one grand books

Sara Quin’s (of Tegan and Sara) 10 Favorite Books

Sara Quin. Photo: Vulture and Getty Images

Bookseller One Grand Books has asked celebrities to name the ten titles they’d take to a desert island, and they’ve shared the results with Vulture. Below is Sara Quin’s list.

Heavy: An American Memoir, by Kiese Laymon

So fresh and mesmerizing, Kiese Laymon’s writing reminded me of the thrill and speed of listening to a musician that reinvents a genre. Every page winded me.

Sabrina, by Nick Drnaso

The story Nick Drnaso tells about the inexplicable violence perpetrated by a young man, filmed, uploaded, and then devoured on social media by the masses, kept me up at night. Even in the wordless frames, I sometimes wanted to cover my eyes or look away. Essential reading for our times.

The Vegetarian, by Han Kang

Scarier than a horror film, I found that I could not read it alone at night. It was the closest I’ve come to giving up the flesh (of animals).

Priestdaddy, by Patricia Lockwood

I recently emailed Patricia Lockwood to ask her a favor even though we do not know each other. That’s the kind of intimacy this excellent memoir about Patricia’s life, and family, fosters in its reader. I wouldn’t just bring this book to the desert island, I’d beg Patricia to shipwreck there with me.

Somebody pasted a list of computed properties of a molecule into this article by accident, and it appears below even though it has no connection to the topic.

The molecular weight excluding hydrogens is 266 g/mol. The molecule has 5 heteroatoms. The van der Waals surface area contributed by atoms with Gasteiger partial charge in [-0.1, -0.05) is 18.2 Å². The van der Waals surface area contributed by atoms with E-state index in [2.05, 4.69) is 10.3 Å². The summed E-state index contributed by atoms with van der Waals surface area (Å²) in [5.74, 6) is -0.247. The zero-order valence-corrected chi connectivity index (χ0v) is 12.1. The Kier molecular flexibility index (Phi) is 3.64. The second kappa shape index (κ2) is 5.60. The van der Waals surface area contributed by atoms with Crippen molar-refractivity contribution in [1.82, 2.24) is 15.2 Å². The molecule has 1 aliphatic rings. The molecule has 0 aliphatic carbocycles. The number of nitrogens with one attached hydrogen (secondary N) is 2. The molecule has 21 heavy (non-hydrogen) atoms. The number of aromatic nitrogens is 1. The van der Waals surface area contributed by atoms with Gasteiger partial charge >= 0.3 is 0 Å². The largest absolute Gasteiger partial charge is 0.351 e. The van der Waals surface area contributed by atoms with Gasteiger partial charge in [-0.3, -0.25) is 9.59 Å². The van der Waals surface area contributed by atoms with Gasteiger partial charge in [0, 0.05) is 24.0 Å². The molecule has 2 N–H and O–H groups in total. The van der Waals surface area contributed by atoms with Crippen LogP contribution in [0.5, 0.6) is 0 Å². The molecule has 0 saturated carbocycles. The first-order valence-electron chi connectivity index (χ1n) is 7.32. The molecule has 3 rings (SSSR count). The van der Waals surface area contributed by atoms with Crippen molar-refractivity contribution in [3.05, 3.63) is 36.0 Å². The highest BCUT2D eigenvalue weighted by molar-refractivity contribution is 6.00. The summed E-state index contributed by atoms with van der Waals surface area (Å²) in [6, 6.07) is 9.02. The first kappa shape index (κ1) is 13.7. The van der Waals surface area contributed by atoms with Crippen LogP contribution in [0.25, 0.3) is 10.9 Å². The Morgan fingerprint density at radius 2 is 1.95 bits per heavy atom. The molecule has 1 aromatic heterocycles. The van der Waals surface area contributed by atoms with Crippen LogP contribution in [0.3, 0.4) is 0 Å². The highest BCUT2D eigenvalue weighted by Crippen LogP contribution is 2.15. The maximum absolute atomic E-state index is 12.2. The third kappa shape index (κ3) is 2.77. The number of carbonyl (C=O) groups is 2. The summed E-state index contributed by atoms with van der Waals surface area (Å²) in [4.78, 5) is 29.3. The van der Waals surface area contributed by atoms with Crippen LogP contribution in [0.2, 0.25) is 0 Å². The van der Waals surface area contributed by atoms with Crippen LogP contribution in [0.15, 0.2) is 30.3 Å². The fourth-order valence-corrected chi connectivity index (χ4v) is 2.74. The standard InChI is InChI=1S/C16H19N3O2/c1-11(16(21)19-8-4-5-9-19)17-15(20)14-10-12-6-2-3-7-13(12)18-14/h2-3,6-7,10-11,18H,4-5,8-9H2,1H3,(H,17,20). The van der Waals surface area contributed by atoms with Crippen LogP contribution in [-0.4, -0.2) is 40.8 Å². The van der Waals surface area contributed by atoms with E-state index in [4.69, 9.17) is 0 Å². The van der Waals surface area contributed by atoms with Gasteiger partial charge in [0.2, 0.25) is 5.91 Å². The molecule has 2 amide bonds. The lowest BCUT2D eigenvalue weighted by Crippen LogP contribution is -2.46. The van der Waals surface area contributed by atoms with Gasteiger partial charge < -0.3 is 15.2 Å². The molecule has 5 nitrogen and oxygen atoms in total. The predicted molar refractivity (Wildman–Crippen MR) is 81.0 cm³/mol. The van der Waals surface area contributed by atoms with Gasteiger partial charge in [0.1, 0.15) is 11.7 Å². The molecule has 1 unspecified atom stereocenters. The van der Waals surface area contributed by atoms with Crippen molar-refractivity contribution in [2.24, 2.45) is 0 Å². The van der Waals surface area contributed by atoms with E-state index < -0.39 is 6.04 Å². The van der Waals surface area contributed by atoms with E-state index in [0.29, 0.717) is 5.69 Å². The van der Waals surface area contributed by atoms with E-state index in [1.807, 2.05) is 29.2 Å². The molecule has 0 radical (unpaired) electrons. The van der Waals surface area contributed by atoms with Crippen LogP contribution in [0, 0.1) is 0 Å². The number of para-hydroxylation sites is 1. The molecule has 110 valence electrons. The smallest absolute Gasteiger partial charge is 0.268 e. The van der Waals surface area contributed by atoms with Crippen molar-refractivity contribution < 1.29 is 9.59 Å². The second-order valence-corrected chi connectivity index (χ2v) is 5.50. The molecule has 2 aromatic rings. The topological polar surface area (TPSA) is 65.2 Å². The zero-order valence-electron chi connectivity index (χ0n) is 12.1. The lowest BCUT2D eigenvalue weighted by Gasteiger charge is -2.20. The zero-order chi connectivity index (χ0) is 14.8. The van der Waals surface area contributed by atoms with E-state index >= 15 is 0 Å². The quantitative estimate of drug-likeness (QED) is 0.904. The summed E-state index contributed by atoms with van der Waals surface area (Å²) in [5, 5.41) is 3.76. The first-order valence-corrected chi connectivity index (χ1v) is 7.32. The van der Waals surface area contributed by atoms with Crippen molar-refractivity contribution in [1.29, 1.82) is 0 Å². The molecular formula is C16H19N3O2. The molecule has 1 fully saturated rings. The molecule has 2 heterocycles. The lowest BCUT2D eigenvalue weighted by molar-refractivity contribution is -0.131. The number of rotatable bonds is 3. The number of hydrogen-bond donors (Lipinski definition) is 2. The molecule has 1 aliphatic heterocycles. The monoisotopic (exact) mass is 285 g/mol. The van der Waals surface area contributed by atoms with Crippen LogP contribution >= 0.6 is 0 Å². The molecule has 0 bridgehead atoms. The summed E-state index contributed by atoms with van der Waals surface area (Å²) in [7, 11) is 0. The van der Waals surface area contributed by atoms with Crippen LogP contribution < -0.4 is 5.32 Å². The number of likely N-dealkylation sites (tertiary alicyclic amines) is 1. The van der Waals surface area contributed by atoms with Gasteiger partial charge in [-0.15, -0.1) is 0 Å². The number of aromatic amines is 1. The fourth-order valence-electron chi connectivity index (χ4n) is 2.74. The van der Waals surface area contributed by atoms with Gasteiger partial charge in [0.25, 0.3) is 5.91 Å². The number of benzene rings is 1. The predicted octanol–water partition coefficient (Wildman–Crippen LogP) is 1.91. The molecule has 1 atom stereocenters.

The Folded Clock, by Heidi Julavits

“To be melancholy is to be self-haunted, and among the many reasons this is an unsatisfactory explanation for living inside a jam jar inside an aquarium, foremost among them is that there are no good stories to tell of your bleak time in a beautiful place, and no specter to blame for the fact that happiness, though it should have been inescapable, evaded you.” I want that quote chiseled onto my gravestone.

The Flamethrowers, by Rachel Kushner

I am not a cool person, and this book — daring and smart, with a protagonist so original and fierce — confirmed the above statement in spades. Please read if interested in any or all: motorcycles, New York City in the 1970s, artists, radicals, revolutionaries.

Dept. of Speculation, by Jenny Offill

There are sentences in this book that I’d tattoo on my skin forever.

White Teeth, by Zadie Smith

In my life, there is the time before White Teeth, and the time after White Teeth. Zadie Smith’s writing changed my view of the world, and no offense to Patricia Lockwood, but I would like to ask Zadie to come to the desert island too.

The Invention of Solitude, by Paul Auster

As I’ve struggled to understand the (older) men in my life, I’ve returned to this book often. For anyone with daddy issues.

Fraud, by David Rakoff

Brilliant, clever, and heartbreaking essays. Especially marvelous if you know David’s voice from his work on the radio program This American Life.

Sara Quin’s (of Tegan and Sara) 10 Favorite Books